Between her debut in 1995 with the Berliner Philharmoniker under Claudio Abbado and her first performance with the New York Philharmonic under Kurt Masur in 1999 – just two of many notable musical milestones – Grimaud made a wholly different kind of debut: in upper New York State she established the Wolf Conservation Center.
Her love for the endangered species was sparked by a chance encounter with a wolf in northern Florida; this led to her determination to open an environmental education centre. “To be involved in direct conservation and being able to put animals back where they belong,” she says, “there’s just nothing more fulfilling.” But Grimaud’s engagement doesn’t end there: she is also a member of the organisation Musicians for Human Rights, a worldwide network of musicians and people working in the field of music to promote a culture of human rights and social change.
For a number of years she also found time to pursue a writing career, publishing three books that have appeared in various languages. Her first, Variations Sauvages, appeared in 2003. It was followed in 2005 by Leçons particulières, and in 2013 by Retour à Salem, both semi-autobiographical novels.
It is, however, through her thoughtful and tenderly expressive music-making that Hélène Grimaud most deeply touches the emotions of audiences. Fortunately, they have been able to enjoy her concerts worldwide, thanks to the extensive tours she undertakes as a soloist and recitalist. A committed chamber musician, she has also performed at the most prestigious festivals and cultural events with a wide range of musical collaborators, including Sol Gabetta, Rolando Villazón, Jan Vogler, Truls Mørk, Clemens Hagen, Gidon Kremer, Gil Shaham and the Capuçon brothers. Her prodigious contribution to and impact on the world of classical music were recognised by the French government when she was admitted into the Ordre National de la Légion d’Honneur (France’s highest decoration) at the rank of Chevalier (Knight).
Hélène Grimaud has been an exclusive Deutsche Grammophon artist since 2002. Her recordings have been critically acclaimed and awarded numerous accolades, among them the Cannes Classical Recording of the Year, Choc du Monde de la musique, Diapason d’or, Grand Prix du disque, Record Academy Prize (Tokyo), Midem Classic Award and the Echo Klassik Award.
Her early recordings include Credo and Reflection (both of which feature a number of thematically linked works); a Chopin and Rachmaninov Sonatas disc; a Bartók CD on which she plays the Third Piano Concerto with the London Symphony Orchestra and Pierre Boulez; a Beethoven disc with the Staatskapelle Dresden and Vladimir Jurowski which was chosen as one of history’s greatest classical music albums in the iTunes “Classical Essentials” series; a selection of Bach’s solo and concerto works, in which she directed the Deutsche Kammerphilharmonie Bremen from the piano; and a DVD release of Rachmaninov’s Second Piano Concerto with the Lucerne Festival Orchestra and Claudio Abbado.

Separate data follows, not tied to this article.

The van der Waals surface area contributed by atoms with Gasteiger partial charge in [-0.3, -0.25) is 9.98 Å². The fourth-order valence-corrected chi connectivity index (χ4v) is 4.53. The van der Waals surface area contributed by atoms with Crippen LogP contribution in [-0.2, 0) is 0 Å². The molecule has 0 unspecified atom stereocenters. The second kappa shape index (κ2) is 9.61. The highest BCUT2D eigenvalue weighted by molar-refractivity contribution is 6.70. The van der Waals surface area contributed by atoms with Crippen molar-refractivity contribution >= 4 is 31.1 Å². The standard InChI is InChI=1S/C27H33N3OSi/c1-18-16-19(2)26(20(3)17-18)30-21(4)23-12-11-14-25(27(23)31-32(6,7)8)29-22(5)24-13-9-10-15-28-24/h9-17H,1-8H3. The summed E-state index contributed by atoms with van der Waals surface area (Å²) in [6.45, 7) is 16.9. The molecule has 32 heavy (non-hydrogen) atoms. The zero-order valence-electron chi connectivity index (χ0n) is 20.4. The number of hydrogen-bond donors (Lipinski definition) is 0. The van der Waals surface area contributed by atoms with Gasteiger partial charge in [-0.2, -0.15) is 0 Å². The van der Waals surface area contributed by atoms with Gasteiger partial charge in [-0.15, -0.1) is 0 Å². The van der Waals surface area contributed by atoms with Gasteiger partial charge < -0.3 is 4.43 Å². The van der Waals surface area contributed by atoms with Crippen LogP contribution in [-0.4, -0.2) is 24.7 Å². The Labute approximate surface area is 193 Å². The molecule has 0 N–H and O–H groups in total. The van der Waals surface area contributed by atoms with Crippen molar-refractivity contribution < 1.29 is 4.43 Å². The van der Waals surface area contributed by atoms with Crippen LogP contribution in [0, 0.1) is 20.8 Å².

In 2010 Grimaud recorded the solo recital album Resonances, showcasing music by Mozart, Berg, Liszt and Bartók. This was followed in 2011 by a disc featuring her readings of Mozart’s Piano Concertos Nos. 19 and 23 as well as a collaboration with singer Mojca Erdmann in the same composer’s Ch’io mi scordi di te?. Her next release, Duo, recorded with cellist Sol Gabetta, won the 2013 Echo Klassik Award for “chamber recording of the year”, and her album of the two Brahms piano concertos, the First recorded with Andris Nelsons and the Bavarian Radio Symphony Orchestra, the Second with Nelsons and the Vienna Philharmonic, appeared in September 2013.
This was followed by Water (January 2016), a live recording of performances from tears become… streams become…, the critically-acclaimed large-scale immersive installation at New York’s Park Avenue Armory created by Turner Prize-winning artist Douglas Gordon in collaboration with Grimaud. Water features works by nine composers: Berio, Takemitsu, Fauré, Ravel, Albéniz, Liszt, Janáček, Debussy and Nitin Sawhney, who wrote seven short Water Transitions for the album as well as producing it. April 2017 then saw the release of Perspectives, a two-disc personal selection of highlights from her DG catalogue, including two “encores” – Brahms’s Waltz in A flat and Sgambati’s arrangement of Gluck’s “Dance of the Blessed Spirits” – previously unreleased on CD/via streaming.
Grimaud’s next album, Memory, was released in September 2018. Exploring music’s ability to bring the past back to life, it comprises a selection of evanescent miniatures by Chopin, Debussy, Satie and Valentin Silvestrov which, in the pianist’s own words, “conjure atmospheres of fragile reflection, a mirage of what was – or what could have been”.
For her most recent recording, The Messenger, Grimaud created an intriguing dialogue between Silvestrov and Mozart. “I was always interested in couplings that were not predictable,” she explained, “because I feel as if certain pieces can shed a special light on to one another.” Together with the Camerata Salzburg, she recorded Mozart’s Piano Concerto K466 and Silvestrov’s Two Dialogues with Postscript and The Messenger – 1996, of which she also created a solo version. Mozart’s Fantasias K397 and K475 complete the programme. The Messenger was released in October 2020.
Hélène Grimaud began the 2022-23 season with a recital of her Memory recording in Santa Fe’s Lensic Performaing Arts Center. Her forthcoming plans include performances of Brahms’s Piano Concerto No.1 in D minor with the Dallas Symphony Orchesta and Fabio Luisi (October), Vancouver Symphony Orchestra and Otto Tausk (November), and St Louis Symphony Orchestra and Stephane Deneve (January); Schumann’s Piano Concerto in A minor with Cincinnati Symphony Orchestra and Louis Langree (October); finishing the year with a recital at Carnegie Hall (December). The new year starts with her European tour with Camerata Salzburg in Ludwigshafen, Salzburg, and Turin (February). Followed by recitals in Vienna, Luxembourg, Munich, Berlin, and London (March-May) to name a few.
Hélène Grimaud is undoubtedly a multi-faceted artist. Her deep dedication to her musical career, both in performances and recordings, is reflected and reciprocally amplified by the scope and depth of her environmental, literary and artistic interests.